- Series: Scientific American
- Paperback: 356 pages
- Publisher: Lyons Press; 1st edition (June 1, 2001)
- Language: English
- ISBN-10: 1585742856
- ISBN-13: 978-1585742851
- Product Dimensions: 7 x 0.8 x 9 inches
- Shipping Weight: 1.3 pounds
- Average Customer Review: 3 customer reviews
- Amazon Best Sellers Rank: #2,029,577 in Books (See Top 100 in Books)
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The Scientific American Book of the Brain 1st Edition
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What's going on in there? If you want to get the latest in neural and behavioral science, there's no better place to turn than The Scientific American Book of the Brain. Thirty-two heavyweight researchers and science writers contribute thoughtful, often eloquent reviews of their own and others' neuroscience research, aiming to help the intelligent reader quickly grasp the current state of knowledge. Reading Elizabeth Loftus on false memories, Kay Redfield Jamison on manic-depressive illness, and Michael Gazzaniga on recent split-brain research is like attending a series of impressively cogent and engaging lectures, without any note-passing undergraduates to distract you. The articles are mostly from 1998, though a few go as far back as 1991; each represents the best, most current writing on its topic. Of particular interest to those who love a good debate are the side-by-side articles on the biological basis of homosexuality and the inclusion of consciousness within the domain of neurobiology by careful writers on opposing sides of each issue--it's a pleasant reminder that not all arguments need end in nationally televised fistfights. You may want to use The Scientific American Book of the Brain as a reference, but you'll find that the writing is so engrossing that minutes or hours will pass by inefficiently while you browse and take in the world of the brain as we know it. --Rob Lightner --This text refers to an out of print or unavailable edition of this title.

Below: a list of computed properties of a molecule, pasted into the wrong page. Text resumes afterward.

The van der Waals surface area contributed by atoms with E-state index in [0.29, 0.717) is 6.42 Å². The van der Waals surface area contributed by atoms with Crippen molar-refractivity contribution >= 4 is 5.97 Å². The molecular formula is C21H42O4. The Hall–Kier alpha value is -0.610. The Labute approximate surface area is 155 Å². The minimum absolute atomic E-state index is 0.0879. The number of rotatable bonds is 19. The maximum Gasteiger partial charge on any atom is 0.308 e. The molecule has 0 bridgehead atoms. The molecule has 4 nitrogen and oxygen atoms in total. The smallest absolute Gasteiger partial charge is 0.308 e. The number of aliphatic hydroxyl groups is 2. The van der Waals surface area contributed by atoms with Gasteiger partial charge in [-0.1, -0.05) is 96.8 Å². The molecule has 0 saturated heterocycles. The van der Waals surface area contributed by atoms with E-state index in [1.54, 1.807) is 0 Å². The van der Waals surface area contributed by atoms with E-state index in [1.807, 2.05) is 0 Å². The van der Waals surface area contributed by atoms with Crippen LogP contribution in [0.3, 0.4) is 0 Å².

From School Library Journal
YA-What is the mechanism by which we see? How do we remember things, and why do some people recall things that never happened? Why do some people dazzle us with their intelligence while others struggle with the most basic learning tasks? Are male and female brains the same? Is homosexuality biologically based? Can Alzheimer's and Parkinson's diseases be prevented? For readers who wonder about the brain and the roles it plays in all human endeavors, this collection of articles on various aspects of research offers fascinating answers while raising new questions, both scientific and philosophical. It's worth noting that more than half of the articles were written before 1995 and have been culled from past issues of Scientific American magazine; given the pace of recent discoveries, the book may not represent the "waterfront of contemporary neuroscience" claimed in the introduction. Its wide range does offer students a smorgasbord of topics to explore and discuss. Surprisingly, it offers no resources for further study. Nevertheless, it's a worthwhile purchase for any high school in which advanced psychology and biology are studied.
Jan Tarasovic, West Springfield High School, Fairfax County, VA
Copyright 2000 Reed Business Information, Inc. --This text refers to an out of print or unavailable edition of this title.